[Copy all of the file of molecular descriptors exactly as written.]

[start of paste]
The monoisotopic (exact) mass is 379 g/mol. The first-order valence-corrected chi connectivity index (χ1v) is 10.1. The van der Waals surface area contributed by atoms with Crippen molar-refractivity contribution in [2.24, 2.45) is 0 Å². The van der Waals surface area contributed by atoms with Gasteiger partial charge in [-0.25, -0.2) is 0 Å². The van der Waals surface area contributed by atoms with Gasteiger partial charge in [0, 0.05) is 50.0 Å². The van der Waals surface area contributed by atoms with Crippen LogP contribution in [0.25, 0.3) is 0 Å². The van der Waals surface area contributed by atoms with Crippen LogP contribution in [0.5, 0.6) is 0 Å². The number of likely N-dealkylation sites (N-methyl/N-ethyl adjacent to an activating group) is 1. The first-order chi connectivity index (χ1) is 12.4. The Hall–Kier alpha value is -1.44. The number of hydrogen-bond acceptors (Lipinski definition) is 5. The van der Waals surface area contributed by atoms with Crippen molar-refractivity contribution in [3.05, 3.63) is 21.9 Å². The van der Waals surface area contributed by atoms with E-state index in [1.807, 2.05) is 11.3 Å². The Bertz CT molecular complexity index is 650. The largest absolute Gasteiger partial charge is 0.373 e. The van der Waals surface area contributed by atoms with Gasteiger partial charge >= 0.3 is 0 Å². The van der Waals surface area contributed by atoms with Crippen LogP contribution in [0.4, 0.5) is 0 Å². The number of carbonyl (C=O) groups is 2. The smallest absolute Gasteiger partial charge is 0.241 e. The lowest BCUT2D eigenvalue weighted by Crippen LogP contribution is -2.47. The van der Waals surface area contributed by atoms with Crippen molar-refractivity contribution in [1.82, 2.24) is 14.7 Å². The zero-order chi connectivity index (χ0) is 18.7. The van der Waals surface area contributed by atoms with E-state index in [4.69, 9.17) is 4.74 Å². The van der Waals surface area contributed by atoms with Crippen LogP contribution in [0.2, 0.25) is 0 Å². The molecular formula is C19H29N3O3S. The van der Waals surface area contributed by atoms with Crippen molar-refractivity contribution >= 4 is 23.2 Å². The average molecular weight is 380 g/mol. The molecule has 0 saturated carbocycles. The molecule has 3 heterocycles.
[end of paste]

The monoisotopic (exact) mass is 379 g/mol. The first-order valence-corrected chi connectivity index (χ1v) is 10.1. The van der Waals surface area contributed by atoms with Crippen molar-refractivity contribution in [2.24, 2.45) is 0 Å². The van der Waals surface area contributed by atoms with Gasteiger partial charge in [-0.25, -0.2) is 0 Å². The van der Waals surface area contributed by atoms with Gasteiger partial charge in [0, 0.05) is 50.0 Å². The van der Waals surface area contributed by atoms with Crippen LogP contribution in [0.25, 0.3) is 0 Å². The van der Waals surface area contributed by atoms with Crippen LogP contribution in [0.5, 0.6) is 0 Å². The number of likely N-dealkylation sites (N-methyl/N-ethyl adjacent to an activating group) is 1. The first-order chi connectivity index (χ1) is 12.4. The Hall–Kier alpha value is -1.44. The number of hydrogen-bond acceptors (Lipinski definition) is 5. The van der Waals surface area contributed by atoms with Crippen molar-refractivity contribution in [3.05, 3.63) is 21.9 Å². The van der Waals surface area contributed by atoms with E-state index in [1.807, 2.05) is 11.3 Å². The Bertz CT molecular complexity index is 650. The largest absolute Gasteiger partial charge is 0.373 e. The van der Waals surface area contributed by atoms with Gasteiger partial charge >= 0.3 is 0 Å². The van der Waals surface area contributed by atoms with Crippen LogP contribution in [0.4, 0.5) is 0 Å². The number of carbonyl (C=O) groups is 2. The smallest absolute Gasteiger partial charge is 0.241 e. The lowest BCUT2D eigenvalue weighted by Crippen LogP contribution is -2.47. The van der Waals surface area contributed by atoms with Crippen molar-refractivity contribution in [1.82, 2.24) is 14.7 Å². The zero-order chi connectivity index (χ0) is 18.7. The van der Waals surface area contributed by atoms with E-state index in [4.69, 9.17) is 4.74 Å². The van der Waals surface area contributed by atoms with Crippen LogP contribution in [0.2, 0.25) is 0 Å². The molecular formula is C19H29N3O3S. The van der Waals surface area contributed by atoms with Crippen molar-refractivity contribution >= 4 is 23.2 Å². The average molecular weight is 380 g/mol. The molecule has 0 saturated carbocycles. The molecule has 3 heterocycles.